Trio-Tech is profiled below. However, the below article does not tell the whole story. Trio-tech is a company in transition. The company is shifting into real estate and, to a lesser extent, oil and gas fabrication. Currently, the company is undercapitalized for the opportunities it is trying to pursue. Working capital is funded by $2mm in bank funding, and another $3mm of borrowing supports a real estate development in Malaysia.
The company's manufacturing operations are a drain on cash and do not produce a profit. It is likely that the manufacturing operations will be sold or shut down, freeing up to $5mm.
The company has recently pursued a policy of developing real estate. There is approximately $4mm currently invested in China real estate. That real estate does not generate a significant return (what is the cap rate on Chinese real estate? It must be extremely low), but is carried on the books at book value minus depreciation. Adding back depreciation, it is worth roughly $2 per share. The real estate division also participated in a deal that netted the firm $1.7mm in fees for undetermined services, perhaps connecting a real estate partner with government officials. In reality, the fee was a return of capital, and the real compensation was 10% ownership of a joint venture. As you can see, the transactions are complex and hard to understand.
In addition, real estate is also at work in the testing operations. A $5mm facility in Malaysia, for instance, hosts a testing and manufacturing joint venture with Freescale (Trio-Tech owns 55% of the joint venture). In addition, a property bought in 1994 in Thailand for roughly $400,000 is likely worth $1mm or more. A property recently for sale in Malaysia, listed on the books at $135,000, was recently under contract for $1.1mm. The company pulled the purchase due to increasing real estate values, or so it says. All in all, those real estate values (outside of the RE division) add up to roughly $2 per share.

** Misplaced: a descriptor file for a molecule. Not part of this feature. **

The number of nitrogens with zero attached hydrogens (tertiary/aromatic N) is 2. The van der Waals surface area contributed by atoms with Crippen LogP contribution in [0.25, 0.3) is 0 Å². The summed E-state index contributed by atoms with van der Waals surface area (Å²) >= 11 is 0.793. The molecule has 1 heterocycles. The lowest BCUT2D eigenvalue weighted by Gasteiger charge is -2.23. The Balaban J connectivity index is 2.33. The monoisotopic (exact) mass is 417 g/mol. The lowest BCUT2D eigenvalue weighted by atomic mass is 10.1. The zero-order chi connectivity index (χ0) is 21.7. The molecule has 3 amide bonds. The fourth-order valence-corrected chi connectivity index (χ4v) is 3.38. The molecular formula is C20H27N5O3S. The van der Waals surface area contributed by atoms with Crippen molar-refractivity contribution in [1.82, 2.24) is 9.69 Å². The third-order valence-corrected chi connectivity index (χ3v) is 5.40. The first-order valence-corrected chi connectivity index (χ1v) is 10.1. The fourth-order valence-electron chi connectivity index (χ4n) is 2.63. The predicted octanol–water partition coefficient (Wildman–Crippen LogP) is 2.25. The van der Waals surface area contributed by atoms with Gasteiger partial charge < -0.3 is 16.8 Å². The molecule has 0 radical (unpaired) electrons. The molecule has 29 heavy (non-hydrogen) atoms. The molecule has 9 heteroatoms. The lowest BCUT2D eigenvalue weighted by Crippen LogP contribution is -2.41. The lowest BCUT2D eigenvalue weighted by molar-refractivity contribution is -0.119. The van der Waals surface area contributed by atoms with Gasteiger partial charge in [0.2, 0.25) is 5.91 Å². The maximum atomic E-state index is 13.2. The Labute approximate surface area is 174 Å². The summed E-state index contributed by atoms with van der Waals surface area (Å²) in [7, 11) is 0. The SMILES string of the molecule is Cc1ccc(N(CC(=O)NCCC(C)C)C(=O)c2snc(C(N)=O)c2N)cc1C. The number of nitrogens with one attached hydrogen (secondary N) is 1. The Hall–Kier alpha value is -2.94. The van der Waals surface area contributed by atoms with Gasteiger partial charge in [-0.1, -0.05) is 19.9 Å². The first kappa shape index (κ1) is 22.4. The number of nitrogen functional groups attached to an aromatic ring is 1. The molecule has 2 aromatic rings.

Adding together the China and operations real estate sums up to $4 per share.
The testing division is a high-fixed cost business, which means that incremental revenues provide fat margins. Currently, the company operates a large facility in Malaysia, and it recently opened a facility in Tianjian, China. The Tianjian location is ramping up production and the company has stated, in the most recent earnings report, that it is optimistic about that business. A ramp in revenues could show significant benefits on the bottom line.
Currently, the value of the real estate exceeds (in fact doubles) the current value of the stock. However, a small cap (indeed micro cap) such as Trio-Tech is unlikely to get full-credit for any asset that does not produce income, and the China real estate is at astronomical cap rates. In addition, the real estate in the testing business will not be credited until those assets are monetized (and counting them as assets is in fact a form of double counting, seeing as the sites are currently in use).
The main catalysts are two fold, or actually three. One is a sale or shutdown of manufacturing, generating a source of funds. Two is an improvement in the testing business, and improved margins (which is in fact already underway). Three is a sale of any of the current real estate assets, or significant rental income. Unfortunately, I don't see the real estate ever generating much interest among investors until the assets are sold.
Interestingly, as a US company, Trio-Tech has excellent corporate governance, up to a point. Directors fees are low and share count is stable. Unfortunately, the chairman, CEO and CFO form a kind of iron triangle preventing outsiders from effecting change. The two employees and the chairman will block any attempt to reduce their salaries or effect other changes that would indispose the current management. That means management is very unlikely to do anything to benefit shareholders that would also put management out of a job.
Disclosure: I am long TRT.